Goodbye Mount Washington!
2006-08-21 09:04:56.000 – Christy Schultz, Chief Intern
It’s unbelievable just how fast time really does fly when you’re having fun! A prime example of that cliché saying is this summer: it seems like just yesterday I was driving up the mountain for the first time with Ken, Ryan, and Neil! Snow was still covering the entire summit, and the auto road was so washed out from the spring melt that nothing smaller than a pickup truck would have made it through the waterbars. Leaving the valley to head up the mountain was like entering a different world entirely. Yet after a summer spent up on the Rockpile, it’s amazing how this unfamiliar landscape now feels like home.
Living on top of a mountain certainly changes your perspective on things. Not only are you looking down at the surrounding areas from a bird’s eye view, but after living and working at the Observatory, you take more notice of the weather and almost everything surrounding you. Before this summer, I never really bothered to consider how high the clouds were above me, or what my visibility was. This past semester my cloud physics professor constantly told us to ‘Look at the clouds!’ as we walked to class, but I was always so fixed on where I was going that I forgot to look up. This semester will definitely be different though. If you see a girl walking around Penn State’s campus with her eyes fixed on the sky, bumping into things and people, that will probably be me. After just a few weeks on the summit this summer, my family was tired of my constant analysis of the sky and they are probably glad when I return to the Observatory each week!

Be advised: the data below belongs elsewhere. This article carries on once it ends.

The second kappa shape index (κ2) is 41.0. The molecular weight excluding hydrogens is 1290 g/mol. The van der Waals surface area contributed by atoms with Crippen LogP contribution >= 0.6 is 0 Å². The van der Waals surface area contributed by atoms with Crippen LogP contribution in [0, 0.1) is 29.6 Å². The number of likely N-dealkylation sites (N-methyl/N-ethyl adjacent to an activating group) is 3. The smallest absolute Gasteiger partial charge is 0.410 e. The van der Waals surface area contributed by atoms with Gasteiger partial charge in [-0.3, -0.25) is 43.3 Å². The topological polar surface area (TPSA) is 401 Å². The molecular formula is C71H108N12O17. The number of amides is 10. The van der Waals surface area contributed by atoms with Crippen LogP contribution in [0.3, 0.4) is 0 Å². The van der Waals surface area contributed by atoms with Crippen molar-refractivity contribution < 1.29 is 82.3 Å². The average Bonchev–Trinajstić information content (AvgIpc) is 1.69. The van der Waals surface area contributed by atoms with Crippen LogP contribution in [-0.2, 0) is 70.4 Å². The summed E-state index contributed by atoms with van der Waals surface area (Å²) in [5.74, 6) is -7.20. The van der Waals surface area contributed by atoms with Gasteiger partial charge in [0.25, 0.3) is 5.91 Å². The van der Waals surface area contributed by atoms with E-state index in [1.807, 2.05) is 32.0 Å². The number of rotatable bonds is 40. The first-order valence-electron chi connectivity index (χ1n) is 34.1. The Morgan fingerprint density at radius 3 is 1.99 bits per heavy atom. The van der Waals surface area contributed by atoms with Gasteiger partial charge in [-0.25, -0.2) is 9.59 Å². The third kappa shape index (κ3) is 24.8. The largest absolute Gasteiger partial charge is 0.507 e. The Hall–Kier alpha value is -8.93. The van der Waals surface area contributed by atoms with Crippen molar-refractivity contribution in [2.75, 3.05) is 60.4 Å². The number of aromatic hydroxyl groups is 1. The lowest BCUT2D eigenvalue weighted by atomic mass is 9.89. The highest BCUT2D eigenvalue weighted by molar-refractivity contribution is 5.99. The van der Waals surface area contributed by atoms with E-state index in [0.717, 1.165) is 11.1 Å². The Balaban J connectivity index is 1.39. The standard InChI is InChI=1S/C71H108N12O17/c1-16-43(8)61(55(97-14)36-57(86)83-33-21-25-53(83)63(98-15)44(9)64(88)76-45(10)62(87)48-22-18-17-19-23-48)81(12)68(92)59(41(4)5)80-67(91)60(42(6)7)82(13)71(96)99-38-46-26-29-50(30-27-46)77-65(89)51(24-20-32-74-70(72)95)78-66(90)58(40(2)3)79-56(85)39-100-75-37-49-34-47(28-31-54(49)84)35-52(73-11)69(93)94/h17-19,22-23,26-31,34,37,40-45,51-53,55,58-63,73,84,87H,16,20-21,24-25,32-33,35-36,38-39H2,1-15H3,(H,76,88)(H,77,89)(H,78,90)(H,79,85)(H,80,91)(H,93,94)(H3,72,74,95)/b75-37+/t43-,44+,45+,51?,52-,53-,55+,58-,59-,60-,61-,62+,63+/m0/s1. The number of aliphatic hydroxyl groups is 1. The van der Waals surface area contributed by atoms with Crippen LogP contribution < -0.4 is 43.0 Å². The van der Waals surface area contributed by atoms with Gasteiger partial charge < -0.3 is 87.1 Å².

Besides having a great time with everyone at the summit and enjoying all the outdoor activities the mountain has to offer, this summer has also been a huge learning experience. Weather observing 101 is not taught in school, so I had my work cut out for me learning the different codes necessary to report the weather conditions, the different rules that accompany each different code, and operational meteorology in general. It’s helped me get a feel for what a meteorologist actually does once they earn their degree and what I want to do once I graduate in December!
I’d like to thank the summit crew and everyone I’ve worked with this summer for making it such a memorable one! I’m definitely going to miss being a Mount Washington Observatory intern and don’t know how I am going to survive back in the middle of Pennsylvania where the highest mountains look like little hills compared to the White Mountains!
Christy Schultz, Chief Intern